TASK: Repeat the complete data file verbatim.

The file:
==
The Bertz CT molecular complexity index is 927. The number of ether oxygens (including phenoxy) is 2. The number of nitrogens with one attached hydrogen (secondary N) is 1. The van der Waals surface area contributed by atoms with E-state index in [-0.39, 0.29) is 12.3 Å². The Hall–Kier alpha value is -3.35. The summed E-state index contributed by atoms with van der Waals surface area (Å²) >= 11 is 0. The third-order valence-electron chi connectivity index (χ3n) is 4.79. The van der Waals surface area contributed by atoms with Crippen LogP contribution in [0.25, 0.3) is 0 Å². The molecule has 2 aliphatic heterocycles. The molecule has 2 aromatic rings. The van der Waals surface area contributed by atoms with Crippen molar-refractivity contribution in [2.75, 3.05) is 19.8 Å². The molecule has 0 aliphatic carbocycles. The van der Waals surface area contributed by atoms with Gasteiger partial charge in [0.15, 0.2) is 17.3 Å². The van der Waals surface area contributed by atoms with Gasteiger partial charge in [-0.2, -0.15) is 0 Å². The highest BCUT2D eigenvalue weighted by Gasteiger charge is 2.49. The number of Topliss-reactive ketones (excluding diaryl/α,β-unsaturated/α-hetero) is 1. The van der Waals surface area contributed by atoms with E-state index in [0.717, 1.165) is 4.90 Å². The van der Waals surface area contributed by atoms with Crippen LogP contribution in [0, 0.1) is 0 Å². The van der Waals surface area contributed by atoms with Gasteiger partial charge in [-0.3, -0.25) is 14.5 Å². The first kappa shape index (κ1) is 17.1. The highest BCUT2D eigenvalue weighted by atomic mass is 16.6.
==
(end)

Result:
The Bertz CT molecular complexity index is 927. The number of ether oxygens (including phenoxy) is 2. The number of nitrogens with one attached hydrogen (secondary N) is 1. The van der Waals surface area contributed by atoms with E-state index in [-0.39, 0.29) is 12.3 Å². The Hall–Kier alpha value is -3.35. The summed E-state index contributed by atoms with van der Waals surface area (Å²) >= 11 is 0. The third-order valence-electron chi connectivity index (χ3n) is 4.79. The van der Waals surface area contributed by atoms with Crippen LogP contribution in [0.25, 0.3) is 0 Å². The molecule has 2 aliphatic heterocycles. The molecule has 2 aromatic rings. The van der Waals surface area contributed by atoms with Crippen molar-refractivity contribution in [2.75, 3.05) is 19.8 Å². The molecule has 0 aliphatic carbocycles. The van der Waals surface area contributed by atoms with Gasteiger partial charge in [0.15, 0.2) is 17.3 Å². The van der Waals surface area contributed by atoms with Gasteiger partial charge in [-0.2, -0.15) is 0 Å². The highest BCUT2D eigenvalue weighted by Gasteiger charge is 2.49. The number of Topliss-reactive ketones (excluding diaryl/α,β-unsaturated/α-hetero) is 1. The van der Waals surface area contributed by atoms with E-state index in [0.717, 1.165) is 4.90 Å². The van der Waals surface area contributed by atoms with Crippen LogP contribution in [0, 0.1) is 0 Å². The van der Waals surface area contributed by atoms with Gasteiger partial charge in [-0.3, -0.25) is 14.5 Å². The first kappa shape index (κ1) is 17.1. The highest BCUT2D eigenvalue weighted by atomic mass is 16.6.